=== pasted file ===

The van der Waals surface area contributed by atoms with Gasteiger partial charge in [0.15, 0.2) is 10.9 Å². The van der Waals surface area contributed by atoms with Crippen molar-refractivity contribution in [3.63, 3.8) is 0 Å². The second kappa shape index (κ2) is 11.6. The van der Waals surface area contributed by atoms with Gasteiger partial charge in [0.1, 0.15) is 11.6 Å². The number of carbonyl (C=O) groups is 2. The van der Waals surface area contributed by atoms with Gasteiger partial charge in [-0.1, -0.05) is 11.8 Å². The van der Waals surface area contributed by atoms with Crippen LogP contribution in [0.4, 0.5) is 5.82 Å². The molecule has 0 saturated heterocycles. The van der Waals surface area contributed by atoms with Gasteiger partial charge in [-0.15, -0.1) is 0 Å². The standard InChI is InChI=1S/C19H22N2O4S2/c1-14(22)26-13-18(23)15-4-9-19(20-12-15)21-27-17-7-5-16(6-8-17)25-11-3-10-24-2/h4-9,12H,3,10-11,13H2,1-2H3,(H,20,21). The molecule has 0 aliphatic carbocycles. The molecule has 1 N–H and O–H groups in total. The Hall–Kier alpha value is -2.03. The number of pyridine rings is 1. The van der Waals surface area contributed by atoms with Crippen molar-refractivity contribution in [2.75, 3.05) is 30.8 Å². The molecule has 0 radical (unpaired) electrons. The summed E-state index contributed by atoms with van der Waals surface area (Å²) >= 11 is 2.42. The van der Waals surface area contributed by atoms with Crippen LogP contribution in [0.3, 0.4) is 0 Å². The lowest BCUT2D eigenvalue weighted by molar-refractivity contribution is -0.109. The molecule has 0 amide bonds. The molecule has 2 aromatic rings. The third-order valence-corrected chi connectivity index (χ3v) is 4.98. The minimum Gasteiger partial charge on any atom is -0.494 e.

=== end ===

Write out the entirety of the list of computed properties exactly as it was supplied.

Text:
The van der Waals surface area contributed by atoms with Gasteiger partial charge in [0.15, 0.2) is 10.9 Å². The van der Waals surface area contributed by atoms with Crippen molar-refractivity contribution in [3.63, 3.8) is 0 Å². The second kappa shape index (κ2) is 11.6. The van der Waals surface area contributed by atoms with Gasteiger partial charge in [0.1, 0.15) is 11.6 Å². The number of carbonyl (C=O) groups is 2. The van der Waals surface area contributed by atoms with Gasteiger partial charge in [-0.1, -0.05) is 11.8 Å². The van der Waals surface area contributed by atoms with Crippen LogP contribution in [0.4, 0.5) is 5.82 Å². The molecule has 0 saturated heterocycles. The van der Waals surface area contributed by atoms with Gasteiger partial charge in [-0.15, -0.1) is 0 Å². The standard InChI is InChI=1S/C19H22N2O4S2/c1-14(22)26-13-18(23)15-4-9-19(20-12-15)21-27-17-7-5-16(6-8-17)25-11-3-10-24-2/h4-9,12H,3,10-11,13H2,1-2H3,(H,20,21). The molecule has 0 aliphatic carbocycles. The molecule has 1 N–H and O–H groups in total. The Hall–Kier alpha value is -2.03. The number of pyridine rings is 1. The van der Waals surface area contributed by atoms with Crippen molar-refractivity contribution in [2.75, 3.05) is 30.8 Å². The molecule has 0 radical (unpaired) electrons. The summed E-state index contributed by atoms with van der Waals surface area (Å²) >= 11 is 2.42. The van der Waals surface area contributed by atoms with Crippen LogP contribution in [0.3, 0.4) is 0 Å². The lowest BCUT2D eigenvalue weighted by molar-refractivity contribution is -0.109. The molecule has 0 amide bonds. The molecule has 2 aromatic rings. The third-order valence-corrected chi connectivity index (χ3v) is 4.98. The minimum Gasteiger partial charge on any atom is -0.494 e.